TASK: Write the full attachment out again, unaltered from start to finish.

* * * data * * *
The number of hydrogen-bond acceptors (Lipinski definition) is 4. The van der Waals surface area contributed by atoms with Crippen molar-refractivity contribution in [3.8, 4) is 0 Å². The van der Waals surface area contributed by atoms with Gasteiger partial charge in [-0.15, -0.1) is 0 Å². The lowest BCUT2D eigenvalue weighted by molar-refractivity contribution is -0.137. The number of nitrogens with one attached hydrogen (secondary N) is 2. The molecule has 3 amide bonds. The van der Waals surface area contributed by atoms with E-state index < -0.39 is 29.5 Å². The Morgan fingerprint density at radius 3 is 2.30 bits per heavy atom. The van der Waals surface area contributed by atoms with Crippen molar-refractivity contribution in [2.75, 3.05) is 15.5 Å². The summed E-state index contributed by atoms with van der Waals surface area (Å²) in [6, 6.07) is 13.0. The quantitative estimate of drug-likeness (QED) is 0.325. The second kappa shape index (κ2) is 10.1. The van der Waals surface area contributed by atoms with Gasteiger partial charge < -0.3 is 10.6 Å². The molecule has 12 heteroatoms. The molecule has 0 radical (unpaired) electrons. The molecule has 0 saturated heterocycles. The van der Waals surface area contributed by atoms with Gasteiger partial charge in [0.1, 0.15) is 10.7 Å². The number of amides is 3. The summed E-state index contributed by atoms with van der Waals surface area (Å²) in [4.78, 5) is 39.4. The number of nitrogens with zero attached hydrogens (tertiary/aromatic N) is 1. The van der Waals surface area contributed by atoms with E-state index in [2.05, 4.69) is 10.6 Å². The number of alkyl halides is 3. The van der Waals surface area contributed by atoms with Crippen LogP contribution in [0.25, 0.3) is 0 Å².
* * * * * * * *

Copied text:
The number of hydrogen-bond acceptors (Lipinski definition) is 4. The van der Waals surface area contributed by atoms with Crippen molar-refractivity contribution in [3.8, 4) is 0 Å². The van der Waals surface area contributed by atoms with Gasteiger partial charge in [-0.15, -0.1) is 0 Å². The lowest BCUT2D eigenvalue weighted by molar-refractivity contribution is -0.137. The number of nitrogens with one attached hydrogen (secondary N) is 2. The molecule has 3 amide bonds. The van der Waals surface area contributed by atoms with E-state index < -0.39 is 29.5 Å². The Morgan fingerprint density at radius 3 is 2.30 bits per heavy atom. The van der Waals surface area contributed by atoms with Crippen molar-refractivity contribution in [2.75, 3.05) is 15.5 Å². The summed E-state index contributed by atoms with van der Waals surface area (Å²) in [6, 6.07) is 13.0. The quantitative estimate of drug-likeness (QED) is 0.325. The second kappa shape index (κ2) is 10.1. The van der Waals surface area contributed by atoms with Gasteiger partial charge < -0.3 is 10.6 Å². The molecule has 12 heteroatoms. The molecule has 0 radical (unpaired) electrons. The molecule has 0 saturated heterocycles. The van der Waals surface area contributed by atoms with Gasteiger partial charge in [0.1, 0.15) is 10.7 Å². The number of amides is 3. The summed E-state index contributed by atoms with van der Waals surface area (Å²) in [4.78, 5) is 39.4. The number of nitrogens with zero attached hydrogens (tertiary/aromatic N) is 1. The van der Waals surface area contributed by atoms with E-state index in [2.05, 4.69) is 10.6 Å². The number of alkyl halides is 3. The van der Waals surface area contributed by atoms with Crippen LogP contribution in [0.25, 0.3) is 0 Å².